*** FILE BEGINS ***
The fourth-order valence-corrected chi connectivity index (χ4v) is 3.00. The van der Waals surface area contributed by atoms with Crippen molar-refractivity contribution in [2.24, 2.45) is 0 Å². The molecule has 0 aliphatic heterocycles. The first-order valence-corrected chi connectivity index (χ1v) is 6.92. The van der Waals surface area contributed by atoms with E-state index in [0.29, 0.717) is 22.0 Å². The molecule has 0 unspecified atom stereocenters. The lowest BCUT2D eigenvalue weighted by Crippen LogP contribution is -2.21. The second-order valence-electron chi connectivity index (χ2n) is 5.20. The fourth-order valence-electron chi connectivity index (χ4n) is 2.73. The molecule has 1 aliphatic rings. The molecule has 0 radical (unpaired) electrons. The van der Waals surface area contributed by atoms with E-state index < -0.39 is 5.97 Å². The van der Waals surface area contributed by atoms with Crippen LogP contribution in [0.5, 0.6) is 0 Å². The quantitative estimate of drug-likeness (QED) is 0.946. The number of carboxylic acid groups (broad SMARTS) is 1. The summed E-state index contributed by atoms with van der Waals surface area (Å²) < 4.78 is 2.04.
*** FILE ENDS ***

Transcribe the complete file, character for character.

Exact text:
The fourth-order valence-corrected chi connectivity index (χ4v) is 3.00. The van der Waals surface area contributed by atoms with Crippen molar-refractivity contribution in [2.24, 2.45) is 0 Å². The molecule has 0 aliphatic heterocycles. The first-order valence-corrected chi connectivity index (χ1v) is 6.92. The van der Waals surface area contributed by atoms with E-state index in [0.29, 0.717) is 22.0 Å². The molecule has 0 unspecified atom stereocenters. The lowest BCUT2D eigenvalue weighted by Crippen LogP contribution is -2.21. The second-order valence-electron chi connectivity index (χ2n) is 5.20. The fourth-order valence-electron chi connectivity index (χ4n) is 2.73. The molecule has 1 aliphatic rings. The molecule has 0 radical (unpaired) electrons. The van der Waals surface area contributed by atoms with E-state index < -0.39 is 5.97 Å². The van der Waals surface area contributed by atoms with Crippen LogP contribution in [0.5, 0.6) is 0 Å². The quantitative estimate of drug-likeness (QED) is 0.946. The number of carboxylic acid groups (broad SMARTS) is 1. The summed E-state index contributed by atoms with van der Waals surface area (Å²) < 4.78 is 2.04.